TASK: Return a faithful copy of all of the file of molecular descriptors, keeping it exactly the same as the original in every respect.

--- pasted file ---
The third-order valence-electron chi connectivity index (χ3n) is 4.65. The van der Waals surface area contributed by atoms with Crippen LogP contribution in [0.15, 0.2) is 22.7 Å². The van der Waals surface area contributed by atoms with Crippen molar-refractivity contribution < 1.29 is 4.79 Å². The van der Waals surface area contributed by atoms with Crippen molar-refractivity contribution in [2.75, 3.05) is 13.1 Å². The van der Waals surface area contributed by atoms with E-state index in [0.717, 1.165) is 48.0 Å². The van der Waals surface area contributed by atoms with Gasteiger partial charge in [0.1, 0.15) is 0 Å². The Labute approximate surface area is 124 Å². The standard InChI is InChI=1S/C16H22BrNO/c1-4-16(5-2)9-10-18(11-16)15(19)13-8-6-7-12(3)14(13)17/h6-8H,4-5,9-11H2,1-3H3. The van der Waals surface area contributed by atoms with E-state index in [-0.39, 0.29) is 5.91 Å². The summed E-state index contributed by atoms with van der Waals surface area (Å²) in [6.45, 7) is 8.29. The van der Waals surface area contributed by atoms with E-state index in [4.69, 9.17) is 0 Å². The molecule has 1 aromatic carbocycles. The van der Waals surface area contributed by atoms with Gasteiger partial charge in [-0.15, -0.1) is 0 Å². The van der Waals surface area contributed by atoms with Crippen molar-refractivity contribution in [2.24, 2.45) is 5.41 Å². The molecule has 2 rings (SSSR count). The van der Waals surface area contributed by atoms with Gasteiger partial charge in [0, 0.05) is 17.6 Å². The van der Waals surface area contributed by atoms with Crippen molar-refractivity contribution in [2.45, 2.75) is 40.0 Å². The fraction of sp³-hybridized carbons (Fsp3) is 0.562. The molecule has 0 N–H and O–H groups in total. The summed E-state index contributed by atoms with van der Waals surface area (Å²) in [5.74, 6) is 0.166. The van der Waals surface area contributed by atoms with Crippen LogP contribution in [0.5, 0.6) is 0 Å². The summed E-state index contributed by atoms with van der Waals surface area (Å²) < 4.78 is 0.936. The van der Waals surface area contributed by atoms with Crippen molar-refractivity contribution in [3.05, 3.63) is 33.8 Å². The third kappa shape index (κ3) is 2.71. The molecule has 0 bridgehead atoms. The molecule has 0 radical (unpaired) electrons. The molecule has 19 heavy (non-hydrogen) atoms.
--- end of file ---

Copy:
The third-order valence-electron chi connectivity index (χ3n) is 4.65. The van der Waals surface area contributed by atoms with Crippen LogP contribution in [0.15, 0.2) is 22.7 Å². The van der Waals surface area contributed by atoms with Crippen molar-refractivity contribution < 1.29 is 4.79 Å². The van der Waals surface area contributed by atoms with Crippen molar-refractivity contribution in [2.75, 3.05) is 13.1 Å². The van der Waals surface area contributed by atoms with E-state index in [0.717, 1.165) is 48.0 Å². The van der Waals surface area contributed by atoms with Gasteiger partial charge in [0.1, 0.15) is 0 Å². The Labute approximate surface area is 124 Å². The standard InChI is InChI=1S/C16H22BrNO/c1-4-16(5-2)9-10-18(11-16)15(19)13-8-6-7-12(3)14(13)17/h6-8H,4-5,9-11H2,1-3H3. The van der Waals surface area contributed by atoms with E-state index in [-0.39, 0.29) is 5.91 Å². The summed E-state index contributed by atoms with van der Waals surface area (Å²) in [6.45, 7) is 8.29. The van der Waals surface area contributed by atoms with E-state index in [4.69, 9.17) is 0 Å². The molecule has 1 aromatic carbocycles. The van der Waals surface area contributed by atoms with Gasteiger partial charge in [-0.15, -0.1) is 0 Å². The van der Waals surface area contributed by atoms with Crippen molar-refractivity contribution in [2.24, 2.45) is 5.41 Å². The molecule has 2 rings (SSSR count). The van der Waals surface area contributed by atoms with Gasteiger partial charge in [0, 0.05) is 17.6 Å². The van der Waals surface area contributed by atoms with Crippen molar-refractivity contribution in [2.45, 2.75) is 40.0 Å². The fraction of sp³-hybridized carbons (Fsp3) is 0.562. The molecule has 0 N–H and O–H groups in total. The summed E-state index contributed by atoms with van der Waals surface area (Å²) in [5.74, 6) is 0.166. The van der Waals surface area contributed by atoms with Crippen LogP contribution in [0.5, 0.6) is 0 Å². The summed E-state index contributed by atoms with van der Waals surface area (Å²) < 4.78 is 0.936. The van der Waals surface area contributed by atoms with Crippen molar-refractivity contribution in [3.05, 3.63) is 33.8 Å². The third kappa shape index (κ3) is 2.71. The molecule has 0 bridgehead atoms. The molecule has 0 radical (unpaired) electrons. The molecule has 19 heavy (non-hydrogen) atoms.